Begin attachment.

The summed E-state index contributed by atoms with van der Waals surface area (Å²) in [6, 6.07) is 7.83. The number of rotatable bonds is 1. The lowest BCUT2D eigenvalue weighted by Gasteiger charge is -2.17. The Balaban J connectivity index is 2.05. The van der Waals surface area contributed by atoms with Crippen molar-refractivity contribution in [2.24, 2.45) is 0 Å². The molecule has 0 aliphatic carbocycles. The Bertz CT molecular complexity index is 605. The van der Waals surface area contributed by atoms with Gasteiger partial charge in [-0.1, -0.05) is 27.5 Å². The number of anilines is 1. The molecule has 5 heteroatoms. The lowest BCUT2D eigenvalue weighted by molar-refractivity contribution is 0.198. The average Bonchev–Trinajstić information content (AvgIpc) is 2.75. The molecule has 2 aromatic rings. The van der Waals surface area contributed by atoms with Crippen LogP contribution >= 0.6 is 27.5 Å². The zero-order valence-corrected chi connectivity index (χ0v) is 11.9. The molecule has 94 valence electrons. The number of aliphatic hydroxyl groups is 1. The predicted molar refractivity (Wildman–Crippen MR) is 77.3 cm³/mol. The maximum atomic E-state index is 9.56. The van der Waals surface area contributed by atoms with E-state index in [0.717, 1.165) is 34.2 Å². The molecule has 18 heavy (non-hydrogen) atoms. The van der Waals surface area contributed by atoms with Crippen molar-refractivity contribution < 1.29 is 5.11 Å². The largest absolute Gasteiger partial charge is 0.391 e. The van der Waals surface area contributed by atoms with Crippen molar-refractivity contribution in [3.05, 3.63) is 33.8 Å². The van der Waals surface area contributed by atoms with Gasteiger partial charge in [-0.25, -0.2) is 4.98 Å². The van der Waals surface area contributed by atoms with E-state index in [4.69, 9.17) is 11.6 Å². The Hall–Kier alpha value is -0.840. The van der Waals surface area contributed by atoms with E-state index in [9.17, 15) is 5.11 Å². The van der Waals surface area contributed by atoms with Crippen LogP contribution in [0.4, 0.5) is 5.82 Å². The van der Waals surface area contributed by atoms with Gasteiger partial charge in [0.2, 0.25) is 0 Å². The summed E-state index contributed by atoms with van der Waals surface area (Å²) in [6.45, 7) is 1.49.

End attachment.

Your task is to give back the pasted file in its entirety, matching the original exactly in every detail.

The summed E-state index contributed by atoms with van der Waals surface area (Å²) in [6, 6.07) is 7.83. The number of rotatable bonds is 1. The lowest BCUT2D eigenvalue weighted by Gasteiger charge is -2.17. The Balaban J connectivity index is 2.05. The van der Waals surface area contributed by atoms with Crippen molar-refractivity contribution in [2.24, 2.45) is 0 Å². The molecule has 0 aliphatic carbocycles. The Bertz CT molecular complexity index is 605. The van der Waals surface area contributed by atoms with Gasteiger partial charge in [-0.1, -0.05) is 27.5 Å². The number of anilines is 1. The molecule has 5 heteroatoms. The lowest BCUT2D eigenvalue weighted by molar-refractivity contribution is 0.198. The average Bonchev–Trinajstić information content (AvgIpc) is 2.75. The molecule has 2 aromatic rings. The van der Waals surface area contributed by atoms with Crippen LogP contribution >= 0.6 is 27.5 Å². The zero-order valence-corrected chi connectivity index (χ0v) is 11.9. The molecule has 94 valence electrons. The number of aliphatic hydroxyl groups is 1. The predicted molar refractivity (Wildman–Crippen MR) is 77.3 cm³/mol. The maximum atomic E-state index is 9.56. The van der Waals surface area contributed by atoms with E-state index in [0.717, 1.165) is 34.2 Å². The molecule has 18 heavy (non-hydrogen) atoms. The van der Waals surface area contributed by atoms with Crippen molar-refractivity contribution < 1.29 is 5.11 Å². The largest absolute Gasteiger partial charge is 0.391 e. The van der Waals surface area contributed by atoms with Crippen molar-refractivity contribution in [3.05, 3.63) is 33.8 Å². The van der Waals surface area contributed by atoms with Gasteiger partial charge in [-0.25, -0.2) is 4.98 Å². The van der Waals surface area contributed by atoms with E-state index in [4.69, 9.17) is 11.6 Å². The Hall–Kier alpha value is -0.840. The van der Waals surface area contributed by atoms with E-state index in [9.17, 15) is 5.11 Å². The van der Waals surface area contributed by atoms with Crippen LogP contribution in [0.4, 0.5) is 5.82 Å². The van der Waals surface area contributed by atoms with Gasteiger partial charge in [0.2, 0.25) is 0 Å². The summed E-state index contributed by atoms with van der Waals surface area (Å²) in [6.45, 7) is 1.49.